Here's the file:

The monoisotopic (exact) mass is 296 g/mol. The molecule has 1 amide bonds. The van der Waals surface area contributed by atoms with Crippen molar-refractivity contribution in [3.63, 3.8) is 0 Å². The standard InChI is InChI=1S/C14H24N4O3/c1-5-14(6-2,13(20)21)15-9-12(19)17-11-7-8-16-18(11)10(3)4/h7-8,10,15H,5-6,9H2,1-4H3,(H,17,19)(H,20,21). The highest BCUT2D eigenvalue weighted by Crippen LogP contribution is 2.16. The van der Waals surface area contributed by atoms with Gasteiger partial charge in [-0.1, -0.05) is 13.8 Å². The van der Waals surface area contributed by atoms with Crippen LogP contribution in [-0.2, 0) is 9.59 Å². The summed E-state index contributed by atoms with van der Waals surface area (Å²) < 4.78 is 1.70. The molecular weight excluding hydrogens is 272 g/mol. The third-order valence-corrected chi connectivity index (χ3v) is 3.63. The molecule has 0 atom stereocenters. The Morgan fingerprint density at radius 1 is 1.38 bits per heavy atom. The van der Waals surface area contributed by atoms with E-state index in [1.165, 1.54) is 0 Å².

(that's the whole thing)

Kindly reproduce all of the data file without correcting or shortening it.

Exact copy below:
The monoisotopic (exact) mass is 296 g/mol. The molecule has 1 amide bonds. The van der Waals surface area contributed by atoms with Crippen molar-refractivity contribution in [3.63, 3.8) is 0 Å². The standard InChI is InChI=1S/C14H24N4O3/c1-5-14(6-2,13(20)21)15-9-12(19)17-11-7-8-16-18(11)10(3)4/h7-8,10,15H,5-6,9H2,1-4H3,(H,17,19)(H,20,21). The highest BCUT2D eigenvalue weighted by Crippen LogP contribution is 2.16. The van der Waals surface area contributed by atoms with Gasteiger partial charge in [-0.1, -0.05) is 13.8 Å². The van der Waals surface area contributed by atoms with Crippen LogP contribution in [-0.2, 0) is 9.59 Å². The summed E-state index contributed by atoms with van der Waals surface area (Å²) < 4.78 is 1.70. The molecular weight excluding hydrogens is 272 g/mol. The third-order valence-corrected chi connectivity index (χ3v) is 3.63. The molecule has 0 atom stereocenters. The Morgan fingerprint density at radius 1 is 1.38 bits per heavy atom. The van der Waals surface area contributed by atoms with E-state index in [1.165, 1.54) is 0 Å².